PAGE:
I speak with lots of small businesses about their websites and for at least the last year I've been saying any new website MUST be mobile-friendly and actually all websites need to be updated if they don't display well on mobile devices.
The reaction? Mostly blank faces. That's understandable. For a start, it sounds expensive. What Y2K told us (remember that?) is that software lasts forever because no-one wants to re-write something that basically works. So if you've got a website, no-one wants to be compelled by outside forces to create a new one. Most people would prefer to wait until the business itself needs to update the site. And soothsayers told us we'd have flying cars by now so ...
Even so, new websites are being built today that aren't mobile friendly. Shock! (I know!) Even I've just been through a website rebuild in which, basically, the client's in-house designer insisted on a design that wouldn't adapt for mobile users.
Graphic design resists mobile flexibility
Usually graphic designers have boundaries to work to. TV, film, books, magazines, van-sides, billboards .. all have a defined height and width. The web doesn't. A web user could be using two or three screens side by side to create a surround-video experience. Then the next user could be using a smartphone in portrait mode. A decent modern website should adapt to both and everything inbetween. The web does this naturally, it's often graphic designers who don't.
To illustrate this, and show you how you can very quickly and easily tell whether your website or anyone else's is flexible enough for mobile users, I baked this quick video for you:
Working without boundaries, thinking flexibly, is a huge change for most graphic designers. If you think how you'd typically receive a proposal from a graphic designer, it would be in a PDF or similar. So now if you want to show how a website flexes for different users you'd have to have several PDFs. Then what about mouse rollover behaviour? What about how the website will look different to the second time visitor, or the one who is logged in? PDFs are not ideal for any of this. The pain of this change is why the graphic designer I mentioned above insisted on a fixed width website implementation. Flexibility is change and change is work to a graphic designer.
Here's the thing though. A fixed design that's easy for the designer could be hard for the web developer. A flexible design that's easy for the web developer might be hard for the graphic designer. Either way it will cost the same, but a static, fixed, graphic-led website harks to the past, while a flexible, mobile-enabled, responsive website sets you up for the future.
Check your website Analytics to see whether you are selling less to mobile users. The website I'm talking about here in this blog is selling nearly 10% less to mobile users. Again, that's an argument against traditional graphic design, and for insisting on flexible, mobile-friendly, responsive web design in your next project.
What you really need is a graphic designer who is genuinely excited about the latest developments in responsive web design. They won't just say they are, their excitement will show. It's uncommon. So keep looking. (Of course, I've found someone so feel free to get in touch).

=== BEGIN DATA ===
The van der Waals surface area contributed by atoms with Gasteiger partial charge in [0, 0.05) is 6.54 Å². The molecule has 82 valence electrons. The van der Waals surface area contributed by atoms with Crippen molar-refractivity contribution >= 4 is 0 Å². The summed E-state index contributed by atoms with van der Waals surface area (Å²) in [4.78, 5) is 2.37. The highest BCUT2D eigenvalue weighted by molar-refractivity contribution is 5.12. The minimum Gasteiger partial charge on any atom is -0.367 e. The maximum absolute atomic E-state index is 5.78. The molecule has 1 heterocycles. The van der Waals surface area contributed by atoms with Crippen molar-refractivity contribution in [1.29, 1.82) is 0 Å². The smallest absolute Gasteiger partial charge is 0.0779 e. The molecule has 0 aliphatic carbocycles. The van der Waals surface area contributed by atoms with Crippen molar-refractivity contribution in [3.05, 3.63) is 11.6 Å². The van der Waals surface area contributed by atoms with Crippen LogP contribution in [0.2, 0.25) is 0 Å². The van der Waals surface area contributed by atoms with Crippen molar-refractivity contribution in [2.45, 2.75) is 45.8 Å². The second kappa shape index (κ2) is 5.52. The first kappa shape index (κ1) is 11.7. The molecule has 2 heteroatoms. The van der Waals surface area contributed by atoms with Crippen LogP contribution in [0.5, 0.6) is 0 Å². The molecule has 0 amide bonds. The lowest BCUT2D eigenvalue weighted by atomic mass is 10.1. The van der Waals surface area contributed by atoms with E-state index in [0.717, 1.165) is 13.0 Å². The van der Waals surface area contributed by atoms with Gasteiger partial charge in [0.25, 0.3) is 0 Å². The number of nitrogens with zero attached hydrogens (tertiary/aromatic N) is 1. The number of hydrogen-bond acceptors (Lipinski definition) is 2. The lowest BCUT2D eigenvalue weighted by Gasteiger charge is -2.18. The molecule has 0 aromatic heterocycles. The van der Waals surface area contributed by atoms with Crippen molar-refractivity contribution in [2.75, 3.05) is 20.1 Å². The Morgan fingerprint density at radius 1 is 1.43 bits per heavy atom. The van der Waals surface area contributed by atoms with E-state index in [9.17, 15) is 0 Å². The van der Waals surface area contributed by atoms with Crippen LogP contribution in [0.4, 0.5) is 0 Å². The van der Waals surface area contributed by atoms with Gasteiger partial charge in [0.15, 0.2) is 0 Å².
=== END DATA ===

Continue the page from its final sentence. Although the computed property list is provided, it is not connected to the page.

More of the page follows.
Most web traffic will soon be from mobile devices
Why am I writing about this now? Well, as I write it's the start of 2013 and the futurists have been telling us that pretty soon most visitors to websites will be using mobile devices such as smartphones and tablet computers, not desktop computers.
Let me say that again. Soon, most web users will be using mobile devices that (probably) your website is really rubbish at (but perhaps your competitor's isn't).
Well, that's the thing. I just did some analysis, and here in the UK, I'm saying we've got twelve months. January 2014 is when I'm saying more than 50% of traffic will come from users on mobile devices. Here's the graph using real stats from a real client.
If you've got Analytics installed, you can check your own stats (Analytics, left hand side: Overview/Mobile, Overview, and maybe top right change your dates so you're comparing (say) this year to last).
Flexibility isn't all
Flexibility of display isn't the only thing.
There might be a difference between what the mobile user wants and what the desktop user wants. A mobile visitor to a pub website on a Friday night probably wants to know when last orders is, and what band is playing and when they start, and perhaps where the pub is. The desktop visitor in the middle of the day might want to know if she has to book in order to eat later, and what the menu's like.
You can mark up a website so that clicking the phone number automatically calls it if the user is using a smartphone. Or clicking the postcode fires up directions.
More than anything, design for mobile is another chance to rethink your website. If a mobile device has to provide one piece of information first, what is that, and why? It means you have to focus on your visitors' needs, and that's a fabulously powerful thing that can really simplify your website and make it better for everyone.
So take the opportunity. Build a website that works for all your customers, and enjoy a better business 2013.